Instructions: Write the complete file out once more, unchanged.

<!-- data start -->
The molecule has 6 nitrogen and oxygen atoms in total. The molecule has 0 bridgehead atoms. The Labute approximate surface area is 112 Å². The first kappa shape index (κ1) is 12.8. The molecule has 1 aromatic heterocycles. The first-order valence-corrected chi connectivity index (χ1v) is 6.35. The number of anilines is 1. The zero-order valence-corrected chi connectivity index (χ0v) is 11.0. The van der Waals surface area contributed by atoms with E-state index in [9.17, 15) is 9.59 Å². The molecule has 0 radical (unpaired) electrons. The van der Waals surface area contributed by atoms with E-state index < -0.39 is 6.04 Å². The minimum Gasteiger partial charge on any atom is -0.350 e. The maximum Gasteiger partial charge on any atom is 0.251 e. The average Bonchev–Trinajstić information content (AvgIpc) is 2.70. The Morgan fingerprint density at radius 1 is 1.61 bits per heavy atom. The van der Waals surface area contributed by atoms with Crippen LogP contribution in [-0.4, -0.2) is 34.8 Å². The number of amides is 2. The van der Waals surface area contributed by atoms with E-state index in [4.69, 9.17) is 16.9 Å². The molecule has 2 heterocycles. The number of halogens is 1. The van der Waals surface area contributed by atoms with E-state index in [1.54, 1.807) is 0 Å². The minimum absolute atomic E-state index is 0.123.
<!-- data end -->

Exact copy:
The molecule has 6 nitrogen and oxygen atoms in total. The molecule has 0 bridgehead atoms. The Labute approximate surface area is 112 Å². The first kappa shape index (κ1) is 12.8. The molecule has 1 aromatic heterocycles. The first-order valence-corrected chi connectivity index (χ1v) is 6.35. The number of anilines is 1. The zero-order valence-corrected chi connectivity index (χ0v) is 11.0. The van der Waals surface area contributed by atoms with E-state index in [9.17, 15) is 9.59 Å². The molecule has 0 radical (unpaired) electrons. The van der Waals surface area contributed by atoms with E-state index < -0.39 is 6.04 Å². The minimum Gasteiger partial charge on any atom is -0.350 e. The maximum Gasteiger partial charge on any atom is 0.251 e. The average Bonchev–Trinajstić information content (AvgIpc) is 2.70. The Morgan fingerprint density at radius 1 is 1.61 bits per heavy atom. The van der Waals surface area contributed by atoms with Crippen LogP contribution in [-0.4, -0.2) is 34.8 Å². The number of amides is 2. The van der Waals surface area contributed by atoms with E-state index in [4.69, 9.17) is 16.9 Å². The molecule has 2 heterocycles. The number of halogens is 1. The van der Waals surface area contributed by atoms with E-state index in [1.54, 1.807) is 0 Å². The minimum absolute atomic E-state index is 0.123.